Oil executives are rightly wondering whether their business faces long-term threats from alternative energy sources. But for many years to come, the world will still need large volumes of oil and gas. The same can be said for plastics, a ubiquitous material used in all facets of modern economic life. There may be alternatives that displace plastic here and there, but for the time being, plastics aren’t going anywhere, despite efforts to replace them with fully biodegradable, non-oil materials.
One crucial ingredient is used in the manufacturing of plastics: naphtha. Naphtha is a product that comes from oil condensate – a light hydrocarbon liquid that’s most commonly found alongside natural gas. Demand for this liquid – and naphtha – is rising in Asia, and the nearest producers are turning their attention to this demand.
Australia is especially well placed to supply condensate to Asian splitters – the refining facilities that turn condensate into naphtha and other oil products. The country has several huge LNG projects, such as Woodside’s Angel field, Chevron’s Gorgon field, and Inpex’s Ichtys field. Angel has a capacity of 43,500 barrels of condensate daily. Inchtys will yield around 100,000 barrels of condensate daily when full-scale production begins early next year, and Gorgon can supply some 20,000 barrels per day.
The combined condensate production from these three fields alone – assuming it will all be exported – would be enough to fully satisfy the needs of two new splitters currently under construction in South Korea and Taiwan. This puts Australia in a very comfortable position as a potential condensate exporter to Asia. Related: Get Ready For $80 Oil
But it’s not the only player in this field. Iran and Qatar are major competitors in the gas and condensate area, but they are adopting a different approach. Qatar recently said it will be reducing its condensate exports by a third starting next January, and will build its own splitter. Naphtha prices paid by Asian importers are unattractively low for Qatari producers, hence the decision to absorb a greater part of the country condensate production locally.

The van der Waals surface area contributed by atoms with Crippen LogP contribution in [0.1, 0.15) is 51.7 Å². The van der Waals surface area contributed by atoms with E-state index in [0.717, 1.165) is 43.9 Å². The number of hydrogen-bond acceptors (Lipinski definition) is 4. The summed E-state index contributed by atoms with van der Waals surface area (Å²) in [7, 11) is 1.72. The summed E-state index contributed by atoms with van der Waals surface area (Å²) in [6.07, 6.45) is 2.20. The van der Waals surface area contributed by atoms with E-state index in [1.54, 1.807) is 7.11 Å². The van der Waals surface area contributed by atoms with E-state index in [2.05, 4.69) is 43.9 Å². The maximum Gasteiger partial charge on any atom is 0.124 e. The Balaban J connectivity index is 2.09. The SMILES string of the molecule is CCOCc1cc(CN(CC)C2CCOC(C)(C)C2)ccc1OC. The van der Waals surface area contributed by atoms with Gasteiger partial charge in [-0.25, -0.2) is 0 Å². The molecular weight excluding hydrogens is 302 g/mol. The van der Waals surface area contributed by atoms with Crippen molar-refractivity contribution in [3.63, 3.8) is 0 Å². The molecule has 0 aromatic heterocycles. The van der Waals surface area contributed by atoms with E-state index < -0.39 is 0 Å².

Iran is also betting on local refining. A tender will soon be announced for the funding and construction of the Seraf refining complex, which will process a total of 480,000 barrels of condensate daily. Companies from Japan and South Korea are the most likely investors and, in four years’ time, buyers of the refinery’s output.
Asian petrochemical producers need naphtha, and they need condensate to make it. According to Reuters, Australia is better placed than either Qatar or Iran to benefit from developments in the Asian petrochemical market.
The current naphtha deficit is being dealt with by building new splitters rather than by ramping up direct naphtha purchases. This is good news for Australian condensate exporters, and potentially bad news for those betting on naphtha exports: the commodity is in excess globally, and the new splitters in Asia will keep refining and export margins down.
By Irina Slav for Oilprice.com
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